We have learned more, but not everything, about the giant airplane fuselage that went through Concord

  • C-130 going through Concord Nov. 18, 2020 Reynolds

  • The C-130 fuselage is shown in Hopkinton, en route to I-89 north, on Wednesday. The wings were carried on a separate tractor-trailer that could stay on major roads because they weren’t too tall to fit under bridges or toll booths. Courtesy of Buzz Whalen

Monitor staff
Published: 11/20/2020 5:06:40 PM
Modified: 11/20/2020 5:06:26 PM

The huge military airplane fuselage that was hauled through downtown Concord this week, slowing traffic and raising a million questions, was on its way to North Carolina from Pease airport, but what brought it to New Hampshire and why it’s headed down South remains a mystery.

The Monitor is awaiting a response from the public affairs office for the U.S. Air Force, which seems to own or at least be the responsible party for the fuselage. We’re told that no answer is expected until next week.

Here is what we do know.

The fuselage is from a Lockheed C-130 Hercules, a military transport plane. It was hauled on a large flatbed tractor-trailer by Hurricane Specialized, a trucking company in Franklin, Indiana. The wings were carried on a separate tractor-trailer.

“We do quite a few of them a year,” said Shawna Geralds, operations manager at Hurricane Specialized, concerning the plane. “We move them to different museums or just to different training facilities.”

She talked about one C-130 that was sunk off the coast of Virginia and used to train divers in rescue operations.

According to the N.H. Department of Transportation permit for the one-way “supermove,” the fuselage and wings were picked up at Pease and driven west, leaving New Hampshire on I-89 going into Vermont.

The permit and specialized route was needed because the tractor-trailer with the fuselage was 94 feet long in total and weighed 87,000 pounds and, at 15 feet wide and 16 feet tall, took up more than one lane. Most of the trip was on major roads but on occasion the fuselage had to go on smaller roads because it was too tall to fit under bridges or toll booths, although apparently it snagged and brought down one telephone wire when traveling through the Concord region.

“The routing with those things are complicated – very, very complicated. You look on Mapquest and it might say 750 miles, but routing could take 1,200, or 2,000 miles,” said Geralds. “The weight usually isn’t a huge issue; it’s the height. We haul things that are a lot heavier than that plane.”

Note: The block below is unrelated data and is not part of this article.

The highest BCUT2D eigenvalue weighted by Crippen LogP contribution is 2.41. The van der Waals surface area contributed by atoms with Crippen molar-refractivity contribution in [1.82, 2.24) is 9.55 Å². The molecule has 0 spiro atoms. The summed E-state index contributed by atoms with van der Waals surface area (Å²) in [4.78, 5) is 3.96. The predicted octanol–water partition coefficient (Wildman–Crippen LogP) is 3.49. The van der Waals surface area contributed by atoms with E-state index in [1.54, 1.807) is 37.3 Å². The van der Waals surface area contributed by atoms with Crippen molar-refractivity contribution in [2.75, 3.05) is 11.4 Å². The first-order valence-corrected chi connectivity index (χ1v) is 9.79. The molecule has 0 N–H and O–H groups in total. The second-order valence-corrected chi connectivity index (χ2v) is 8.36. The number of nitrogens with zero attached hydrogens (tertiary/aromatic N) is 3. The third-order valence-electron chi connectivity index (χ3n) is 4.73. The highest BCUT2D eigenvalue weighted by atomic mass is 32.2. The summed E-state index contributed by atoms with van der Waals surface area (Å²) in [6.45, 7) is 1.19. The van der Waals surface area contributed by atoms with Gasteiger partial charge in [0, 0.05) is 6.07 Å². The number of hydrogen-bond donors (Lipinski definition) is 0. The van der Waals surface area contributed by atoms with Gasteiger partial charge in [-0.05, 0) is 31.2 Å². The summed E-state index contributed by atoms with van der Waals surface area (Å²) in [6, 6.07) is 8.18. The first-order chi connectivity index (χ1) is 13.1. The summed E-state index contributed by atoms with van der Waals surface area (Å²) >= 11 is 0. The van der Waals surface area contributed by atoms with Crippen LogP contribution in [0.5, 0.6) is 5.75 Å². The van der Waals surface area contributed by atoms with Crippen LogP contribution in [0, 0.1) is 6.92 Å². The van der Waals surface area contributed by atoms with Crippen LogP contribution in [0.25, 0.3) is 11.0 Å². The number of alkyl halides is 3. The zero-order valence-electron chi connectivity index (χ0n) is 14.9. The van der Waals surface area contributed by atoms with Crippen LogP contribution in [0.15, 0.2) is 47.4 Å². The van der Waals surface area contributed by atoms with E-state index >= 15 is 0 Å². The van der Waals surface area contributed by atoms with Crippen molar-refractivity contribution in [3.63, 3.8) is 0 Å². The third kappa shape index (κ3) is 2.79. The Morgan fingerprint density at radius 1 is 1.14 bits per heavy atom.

Height concerns are what brought it onto South Main Street at about noon Wednesday, and sent it trundling through Hopkinton to connect with I-89.

The C-130 is a four-engine turboprop created in 1956 for carrying troops and equipment around the world. It is still being produced today, making it what appears to be the longest continuously made military plane in U.S. history.

According to the serial number, this plane was built in 1974 and decommissioned last year. A report by the Aircraft Owners and Pilots Association says it was flown into the Frederick, Maryland, Municipal Airport in September 2019, where its engines and propellers were removed and shipped to an Air Force depot. The wings and stabilizers were taken off and it was driven to nearby Fort Detrick in March, where it was to have been “reassembled and used to test equipment and procedures.”

Between then and November, it came to the civilian airport at Pease. There, a Florida company called Aeroclave performed tests or worked with it, but the company won’t say any more without permission from the military. Aeroclave “was founded in 2003 for the purpose of developing, manufacturing and selling a system capable of decontaminating commercial and military aircraft from pandemic-producing viruses and other disease-causing pathogens,” according to its website.

Geralds of Hurricane Specialized said her company was hauling the plane to Legacy Aerospace in Fletcher, N.C., a company that does repairs, support and service to legacy aircraft, older models that may not be supported by the military itself, for defense contractors and military operators.

A representative of the firm also declined to talk Friday, sending us to the military. So that’s where we stand right now.

We’ll let you know if we learn more.

(David Brooks can be reached at 369-3313 or dbrooks@cmonitor.com or on Twitter @GraniteGeek.)



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